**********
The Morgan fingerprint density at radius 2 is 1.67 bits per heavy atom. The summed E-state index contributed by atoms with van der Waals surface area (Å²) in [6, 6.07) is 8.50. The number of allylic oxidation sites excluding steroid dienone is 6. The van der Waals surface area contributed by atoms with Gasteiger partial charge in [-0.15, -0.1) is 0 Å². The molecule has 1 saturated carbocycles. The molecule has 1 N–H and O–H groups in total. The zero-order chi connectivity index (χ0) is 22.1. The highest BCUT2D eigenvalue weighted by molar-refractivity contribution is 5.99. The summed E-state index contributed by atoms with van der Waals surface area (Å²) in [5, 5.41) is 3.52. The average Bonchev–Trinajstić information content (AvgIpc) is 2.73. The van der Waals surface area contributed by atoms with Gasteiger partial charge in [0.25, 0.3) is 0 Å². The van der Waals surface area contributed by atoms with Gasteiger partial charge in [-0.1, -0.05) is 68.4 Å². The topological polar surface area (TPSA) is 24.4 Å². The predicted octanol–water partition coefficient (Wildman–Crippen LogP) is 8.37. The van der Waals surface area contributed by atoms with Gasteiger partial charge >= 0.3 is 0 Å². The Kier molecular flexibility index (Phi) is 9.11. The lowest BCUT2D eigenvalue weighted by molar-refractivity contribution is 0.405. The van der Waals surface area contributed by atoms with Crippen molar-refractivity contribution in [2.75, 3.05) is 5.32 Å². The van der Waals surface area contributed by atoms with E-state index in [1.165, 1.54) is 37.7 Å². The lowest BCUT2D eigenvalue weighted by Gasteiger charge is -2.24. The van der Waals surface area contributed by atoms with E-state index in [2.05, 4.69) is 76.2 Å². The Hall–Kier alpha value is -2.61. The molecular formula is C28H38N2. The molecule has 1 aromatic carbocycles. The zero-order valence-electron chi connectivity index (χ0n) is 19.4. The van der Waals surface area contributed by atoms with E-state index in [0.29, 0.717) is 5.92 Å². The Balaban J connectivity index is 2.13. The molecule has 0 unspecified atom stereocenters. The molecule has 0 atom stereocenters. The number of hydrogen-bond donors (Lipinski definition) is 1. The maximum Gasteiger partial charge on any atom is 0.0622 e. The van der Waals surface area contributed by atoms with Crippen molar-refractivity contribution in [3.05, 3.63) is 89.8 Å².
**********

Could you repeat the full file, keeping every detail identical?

The Morgan fingerprint density at radius 2 is 1.67 bits per heavy atom. The summed E-state index contributed by atoms with van der Waals surface area (Å²) in [6, 6.07) is 8.50. The number of allylic oxidation sites excluding steroid dienone is 6. The van der Waals surface area contributed by atoms with Gasteiger partial charge in [-0.15, -0.1) is 0 Å². The molecule has 1 saturated carbocycles. The molecule has 1 N–H and O–H groups in total. The zero-order chi connectivity index (χ0) is 22.1. The highest BCUT2D eigenvalue weighted by molar-refractivity contribution is 5.99. The summed E-state index contributed by atoms with van der Waals surface area (Å²) in [5, 5.41) is 3.52. The average Bonchev–Trinajstić information content (AvgIpc) is 2.73. The van der Waals surface area contributed by atoms with Gasteiger partial charge in [0.25, 0.3) is 0 Å². The van der Waals surface area contributed by atoms with Gasteiger partial charge in [-0.1, -0.05) is 68.4 Å². The topological polar surface area (TPSA) is 24.4 Å². The predicted octanol–water partition coefficient (Wildman–Crippen LogP) is 8.37. The van der Waals surface area contributed by atoms with Gasteiger partial charge >= 0.3 is 0 Å². The Kier molecular flexibility index (Phi) is 9.11. The lowest BCUT2D eigenvalue weighted by molar-refractivity contribution is 0.405. The van der Waals surface area contributed by atoms with Crippen molar-refractivity contribution in [2.75, 3.05) is 5.32 Å². The van der Waals surface area contributed by atoms with E-state index in [1.165, 1.54) is 37.7 Å². The lowest BCUT2D eigenvalue weighted by Gasteiger charge is -2.24. The van der Waals surface area contributed by atoms with E-state index in [2.05, 4.69) is 76.2 Å². The Hall–Kier alpha value is -2.61. The molecular formula is C28H38N2. The molecule has 1 aromatic carbocycles. The zero-order valence-electron chi connectivity index (χ0n) is 19.4. The van der Waals surface area contributed by atoms with E-state index in [0.29, 0.717) is 5.92 Å². The Balaban J connectivity index is 2.13. The molecule has 0 unspecified atom stereocenters. The molecule has 0 atom stereocenters. The number of hydrogen-bond donors (Lipinski definition) is 1. The maximum Gasteiger partial charge on any atom is 0.0622 e. The van der Waals surface area contributed by atoms with Crippen molar-refractivity contribution in [3.05, 3.63) is 89.8 Å².